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Old 2nd October 2010, 05:47 PM   #4
Jim McDougall
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This really is a beautiful schiavona, and I agree entirely with Dmitry on the 18th century assessment in the hilt style. The CVI is indeed puzzling as it certainly might apply to Charles VI, the Holy Roman Emperor (1685-1740).

The double headed eagle, as noted can well be considered to represent the Habsburgs Holy Roman Empire, and the 'schiavona', which was characteristically associated with the mercenary forces within the Doges Guard, was a type sword which did become used somewhat outside that distinction as a favored heavy cavalry sword. Actually the use of the schiavona did continue as a form into the 19th century, and I have seen examples with inscriptions to Ferdinand II, King of the Two Sicilies (ruled 1830-59). This was of course well after the cessation of the Doge and Venetian Republic in 1797.

This is why showing the marking or inscription in context with the actual weapon is so important in discussion on what the origins might be. In looking at the design and characteristic of the eagle here, it would be tempting to consider that it was a Byzantine eagle, very similar to that of the Ecumenical Patriarchate of Constantinople. The note suggesting that the CVI represented Domenico Contarini (1585-1675) would suggest possibly that this eagle could signify allegiance to this ecclestiastical body during the Cretan War between the Turks and Venice over Crete 1645-1669.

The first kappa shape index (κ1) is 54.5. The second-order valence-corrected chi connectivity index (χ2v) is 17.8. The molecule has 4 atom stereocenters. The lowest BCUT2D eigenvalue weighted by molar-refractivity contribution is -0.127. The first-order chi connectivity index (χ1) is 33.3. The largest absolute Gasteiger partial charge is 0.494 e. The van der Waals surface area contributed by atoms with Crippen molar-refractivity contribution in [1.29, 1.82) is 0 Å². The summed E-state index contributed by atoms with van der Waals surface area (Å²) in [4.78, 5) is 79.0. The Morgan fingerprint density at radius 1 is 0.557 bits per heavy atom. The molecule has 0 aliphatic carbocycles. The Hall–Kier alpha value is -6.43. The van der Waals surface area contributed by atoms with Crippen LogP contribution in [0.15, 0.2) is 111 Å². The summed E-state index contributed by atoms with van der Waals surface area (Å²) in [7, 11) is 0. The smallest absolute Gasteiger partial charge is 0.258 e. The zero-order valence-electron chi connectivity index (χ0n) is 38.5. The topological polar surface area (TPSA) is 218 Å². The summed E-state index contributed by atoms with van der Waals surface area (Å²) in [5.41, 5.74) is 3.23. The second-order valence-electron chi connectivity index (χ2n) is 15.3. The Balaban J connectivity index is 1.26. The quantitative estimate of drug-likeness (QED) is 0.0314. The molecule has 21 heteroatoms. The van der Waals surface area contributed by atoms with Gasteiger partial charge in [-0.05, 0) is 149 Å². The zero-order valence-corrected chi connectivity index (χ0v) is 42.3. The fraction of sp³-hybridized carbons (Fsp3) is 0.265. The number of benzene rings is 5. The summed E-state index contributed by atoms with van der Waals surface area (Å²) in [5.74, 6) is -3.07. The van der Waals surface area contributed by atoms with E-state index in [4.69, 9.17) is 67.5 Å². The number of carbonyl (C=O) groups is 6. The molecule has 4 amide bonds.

It is interesting, and almost ironic in a sense, that the double headed eagle was symbolic to this Orthodox organization in Constantinople (the heads representing that city and Rome)....while the double headed eagle was also used by the Seljuk Turks.

Naturally in seeing this schiavona, the period of the sword itself is well set, and the CVI along with the Habsburg eagle compellingly indicate the nature of the simplisticly rendered two headed eagle along with the monarchs cypher. The Contarini course becomes a red herring, and we can see that this 18th century sword has a Habsburg emblem, so now the correct course being set, we can follow to discover which of the junior branches of the House of Habsburg might have used Slovenian mercenaries during the reign of Charles VI (ended 1740).
This is historical detection, and exactly what the study of these weapons is all about, whether of a single weapon, or development of a type or style.

Nicely done Dmitry, thank you so much for the very astute assessment, and Valjhun for posting this fascinating sword!

Attached Byzantine eagle of the Ecumenical Patriarchate of Constantinople.

A latter 18th century hilt schiavona

All best regards,
Jim
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